Argentina has long historic links with the UK. British companies played a vital role in Argentina's commercial development during the 19th century. The railways, food processing plant and many of the financial services were developed and managed by British firms. A wide range of UK manufactured goods was exported to Argentina and the UK in turn was a major destination for Argentine products.
Diplomatic relations were restored in 1990 after an 8-year gap following the Falklands conflict. In 2007, the 25th anniversary of the conflict was commemorated with events in London and Stanley as well as in Argentina. Since 1990, South Atlantic issues have been discussed with the Argentine Government under a 'sovereignty umbrella' arrangement, which allows the UK and Argentina to protect their respective positions on sovereignty while seeking to make progress on practical matters of common interest such as fisheries and de-mining. The British Government has no doubts about its sovereignty over the Falkland Islands, and the principle of self determination, enshrined by the UN charter, underlies our position. The British Government view is that there can be no negotiations over sovereignty unless and until such a time as the Falkland Islanders so wish. The British Government remains committed to the right of the Falkland Islanders to determine their own future. 02 April 2012 was the 30th Anniversary of the Falkland Island conflict.
There is a strong British cultural influence in Argentina and a large Argentine-British community around Buenos Aires. There is also a strong Welsh-speaking Argentine-Welsh community in Chubut, Patagonia. Argentines made around 37,000 visits to the UK in 2008 with visits having increased by 16% in the last five years from 32,000 back in 2003.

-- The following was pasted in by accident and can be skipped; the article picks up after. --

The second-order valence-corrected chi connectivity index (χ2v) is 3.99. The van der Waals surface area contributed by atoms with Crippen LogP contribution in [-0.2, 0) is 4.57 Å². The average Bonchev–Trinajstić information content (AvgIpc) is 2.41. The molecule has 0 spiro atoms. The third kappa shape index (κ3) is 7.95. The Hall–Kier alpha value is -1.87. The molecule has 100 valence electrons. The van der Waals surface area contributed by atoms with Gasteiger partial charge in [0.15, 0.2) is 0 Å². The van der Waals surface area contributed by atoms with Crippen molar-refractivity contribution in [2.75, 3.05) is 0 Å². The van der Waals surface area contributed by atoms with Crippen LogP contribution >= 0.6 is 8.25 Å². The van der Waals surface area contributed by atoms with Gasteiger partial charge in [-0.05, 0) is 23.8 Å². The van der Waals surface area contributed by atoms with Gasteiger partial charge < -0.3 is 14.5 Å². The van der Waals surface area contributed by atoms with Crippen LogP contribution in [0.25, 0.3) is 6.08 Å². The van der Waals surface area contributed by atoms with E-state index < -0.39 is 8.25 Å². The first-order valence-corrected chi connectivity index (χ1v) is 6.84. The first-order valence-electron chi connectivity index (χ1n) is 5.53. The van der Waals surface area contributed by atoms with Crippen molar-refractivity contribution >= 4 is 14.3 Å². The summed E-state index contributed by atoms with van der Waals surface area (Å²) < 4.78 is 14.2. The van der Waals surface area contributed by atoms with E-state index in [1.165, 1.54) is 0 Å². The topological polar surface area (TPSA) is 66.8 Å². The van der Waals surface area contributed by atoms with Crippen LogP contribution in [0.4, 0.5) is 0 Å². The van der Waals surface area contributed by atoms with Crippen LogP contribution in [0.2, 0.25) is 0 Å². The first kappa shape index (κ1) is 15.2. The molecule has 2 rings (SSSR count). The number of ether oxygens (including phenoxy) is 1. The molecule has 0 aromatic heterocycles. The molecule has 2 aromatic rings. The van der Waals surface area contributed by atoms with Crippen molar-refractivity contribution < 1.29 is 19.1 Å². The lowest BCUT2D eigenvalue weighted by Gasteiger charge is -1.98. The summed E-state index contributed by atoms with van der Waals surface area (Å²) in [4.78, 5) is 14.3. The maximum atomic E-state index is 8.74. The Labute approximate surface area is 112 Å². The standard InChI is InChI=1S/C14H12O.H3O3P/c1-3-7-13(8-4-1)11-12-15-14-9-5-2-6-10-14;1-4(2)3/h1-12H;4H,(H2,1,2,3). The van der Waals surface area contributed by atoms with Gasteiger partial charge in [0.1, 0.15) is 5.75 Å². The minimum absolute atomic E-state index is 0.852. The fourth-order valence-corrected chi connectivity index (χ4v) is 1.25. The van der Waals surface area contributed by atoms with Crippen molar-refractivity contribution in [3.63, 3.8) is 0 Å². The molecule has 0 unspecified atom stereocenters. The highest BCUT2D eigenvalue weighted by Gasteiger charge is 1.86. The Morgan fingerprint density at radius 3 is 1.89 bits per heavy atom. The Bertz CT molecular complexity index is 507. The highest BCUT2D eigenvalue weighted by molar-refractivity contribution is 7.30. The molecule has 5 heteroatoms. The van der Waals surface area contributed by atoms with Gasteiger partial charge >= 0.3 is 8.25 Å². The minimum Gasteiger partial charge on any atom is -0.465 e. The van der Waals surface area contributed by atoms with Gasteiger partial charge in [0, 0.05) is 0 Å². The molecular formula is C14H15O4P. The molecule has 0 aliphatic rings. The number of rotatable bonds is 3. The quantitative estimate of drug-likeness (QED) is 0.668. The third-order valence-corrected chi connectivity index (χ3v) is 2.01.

Opposition candidate Mauricio Macri won the presidential election on November 22, 2015. Macri had promised to introduce more pro-business policies, reduce inflation, cut deals with foreign creditors and realign Argentina’s foreign policy away from Venezuela and Iran and closer to the US. He also indicated that he would adopt a less confrontational stance over the Falkland Islands.
By contrast to his predecessor, Macri took a far more critical stance toward Venezuela and other socialist-populist governments in the region. Macri vowed to distance Aregentina from Venezuela’s leftist-populist regime, and seek closer ties with the pro-market Pacific Alliance bloc of Mexico, Colombia, Peru and Chile. Macri vowed to end outgoing President Cristina Fernández de Kirchner’s close political alliance with Venezuela. During the 15 November 2015 presidential debate with government-backed candidate Daniel Scioli, Macri said that he would call for Venezuela’s “suspension” from Mercosur — the southern cone’s economic bloc made up of Brazil, Argentina, Uruguay, Paraguay and Venezuela — for not complying with the group’s democratic clause requiring all member countries to abide by democratic principles.
Macri reoriented Argentina’s foreign policy within the region and with respect to the United States, and he has fostered less ideological, more diverse relationships with extrahemispheric actors. Macri has moved Argentina away from giving a privileged position to anti-U.S. actors in the Western Hemisphere and to U.S. geopolitical rivals beyond it, to a more pragmatic posture that seeks mutually beneficial commercial and political ties with countries such as China and Russia. He substantially reconstructed Argentina’s close relationship with the United States, renewed engagement with traditional international institutions (including renewed access to international capital markets), and pursued relations with a broader group of extraregional actors of all ideological orientations, including Australia, South Korea, and Japan.Macri’s unifying theme in all of these engagements has arguably been to expand the nation’s options, avoiding an excess of dependency on a single ally or an ideological block such as Alianza Bolivariana para los Pueblos de Nuestra América (Bolivarian Alliance for the Peoples of Our America, or ALBA) that could undermine Argentine sovereignty.